A dry matchstick dipped in honey and again stricken against the matchbox will light if the honey is pure.

If it does not light, it may be adulterated and may also contain some amount of moisture added during contamination.

Take note, but pure honey is inflammable. Therefore, this test should be carried out by utmost caution as performing it poses much risk.

Bread test

If some honey samples are spread on a slice of bread and the bread becomes crispy or crunchy on the top of the bread slice within a few minutes, then it is pure.

However, if the honey is impure, it will make the bread soggy because of additives.

When spread on a slice of bread, the slice of bread hardens in minutes, meanwhile with impure honey the bread gets wet due to moisture in the honey.

Heat test

Heated pure honey caramelizes quickly and not become foamy. But, in case of impure honey, it may not caramelize and become bubbly on heating.

Egg yolk test

If pure honey is poured into a container with yolk alone and the mixture stirred together the yolk appears like it is cooked.

On the other hand, fake honey has no effect on the yolk.

More other simple methods

While the methods above are effective, other methods to test pure from fake honey exist, such as:

Taste: The taste of pure honey vanishes in a matter of minutes, though heating and cooling many times may alter the taste. On the flip side, the taste of fake honey remains longer because of the presence of sugar.

Stickiness: Pure honey is not sticky if rubbed between fingers, but fake honey may be sticky due to additional sweeteners.

Thickness: Pure honey is thick and takes time to move from one surface or jar to another while fake honey is very light and runny.

Refining honey

To make it look clear and attractive to customers, some companies engage in the honey refining process by use of heat followed by ultrafiltration.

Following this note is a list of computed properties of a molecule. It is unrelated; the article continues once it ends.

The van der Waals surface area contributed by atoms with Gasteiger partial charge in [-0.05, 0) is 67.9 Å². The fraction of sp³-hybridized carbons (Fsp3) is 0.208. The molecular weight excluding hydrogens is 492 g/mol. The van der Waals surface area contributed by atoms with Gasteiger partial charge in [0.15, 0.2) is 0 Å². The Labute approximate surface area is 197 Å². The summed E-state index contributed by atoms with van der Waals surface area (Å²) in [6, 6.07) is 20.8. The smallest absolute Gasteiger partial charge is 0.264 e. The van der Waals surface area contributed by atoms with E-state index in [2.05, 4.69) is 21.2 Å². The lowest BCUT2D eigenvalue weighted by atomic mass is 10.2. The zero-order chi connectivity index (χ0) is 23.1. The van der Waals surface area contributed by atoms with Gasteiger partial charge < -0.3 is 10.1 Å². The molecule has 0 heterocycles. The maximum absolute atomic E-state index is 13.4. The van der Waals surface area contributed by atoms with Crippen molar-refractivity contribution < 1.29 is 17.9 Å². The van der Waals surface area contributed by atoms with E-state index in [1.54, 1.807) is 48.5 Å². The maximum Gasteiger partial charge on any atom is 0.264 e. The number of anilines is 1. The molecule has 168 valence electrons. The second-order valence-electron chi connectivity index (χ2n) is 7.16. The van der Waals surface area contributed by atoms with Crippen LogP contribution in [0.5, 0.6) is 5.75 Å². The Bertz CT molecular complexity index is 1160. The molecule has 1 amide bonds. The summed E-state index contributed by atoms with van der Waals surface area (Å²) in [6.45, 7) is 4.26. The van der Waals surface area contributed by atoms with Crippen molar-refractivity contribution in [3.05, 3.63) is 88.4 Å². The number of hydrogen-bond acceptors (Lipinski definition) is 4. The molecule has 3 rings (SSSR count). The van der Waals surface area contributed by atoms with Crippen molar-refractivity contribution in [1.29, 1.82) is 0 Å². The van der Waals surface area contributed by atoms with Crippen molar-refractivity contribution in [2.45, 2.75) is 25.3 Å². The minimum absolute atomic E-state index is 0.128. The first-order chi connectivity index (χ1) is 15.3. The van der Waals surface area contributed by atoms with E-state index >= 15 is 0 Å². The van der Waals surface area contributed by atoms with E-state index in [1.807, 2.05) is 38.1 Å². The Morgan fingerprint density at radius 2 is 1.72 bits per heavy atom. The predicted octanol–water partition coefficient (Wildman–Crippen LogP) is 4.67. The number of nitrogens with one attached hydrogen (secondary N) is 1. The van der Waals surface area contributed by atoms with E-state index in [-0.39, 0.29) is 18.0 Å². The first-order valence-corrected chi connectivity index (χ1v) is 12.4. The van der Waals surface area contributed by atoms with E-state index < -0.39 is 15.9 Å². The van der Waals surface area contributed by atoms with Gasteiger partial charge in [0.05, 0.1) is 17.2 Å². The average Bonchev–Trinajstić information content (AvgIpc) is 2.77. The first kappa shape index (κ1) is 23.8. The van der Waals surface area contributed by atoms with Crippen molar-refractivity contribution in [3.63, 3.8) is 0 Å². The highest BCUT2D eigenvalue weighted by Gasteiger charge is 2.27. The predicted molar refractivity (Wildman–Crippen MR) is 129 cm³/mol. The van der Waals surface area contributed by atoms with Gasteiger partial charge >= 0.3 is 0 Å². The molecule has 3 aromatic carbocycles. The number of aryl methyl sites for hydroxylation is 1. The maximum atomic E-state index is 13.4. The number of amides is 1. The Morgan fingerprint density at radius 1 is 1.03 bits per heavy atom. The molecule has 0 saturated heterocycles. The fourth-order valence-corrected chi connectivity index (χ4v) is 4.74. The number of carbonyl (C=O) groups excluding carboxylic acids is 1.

The resulting product is a very clean looking honey that can stay for months or years without going bad. However, the downside is that heat destroys honey.

“Heat dentures the enzymes present in the honey, kills the vitamins and minerals and after filtration, the beneficial traces of propolis and pollen are all removed leaving only sucrose and fructose, maltose and glucose,” said Charles Mokua, Sales Lead at Buzz Honey Enterprises.

He adds, raw honey which has not been heated or filtered crystallizes naturally and automatically even though some varieties are more resistant to crystallization than others.

Because of that, some tend to take several days to crystallize while others, such as Eucalyptus honey would take several months. But raw honey is the best to consume whether crystallized or not.


Types of honey

There are more than 300 different types of honey and each one has distinctive taste, consistency, flavor, and uses.

Furthermore, each variety has specific nutrients and can offer different health benefits when consumed regularly.

Some of the commonly known types include acacia honey, buckwheat honey, sage honey, eucalyptus honey, Manuka honey and Clover honey among others.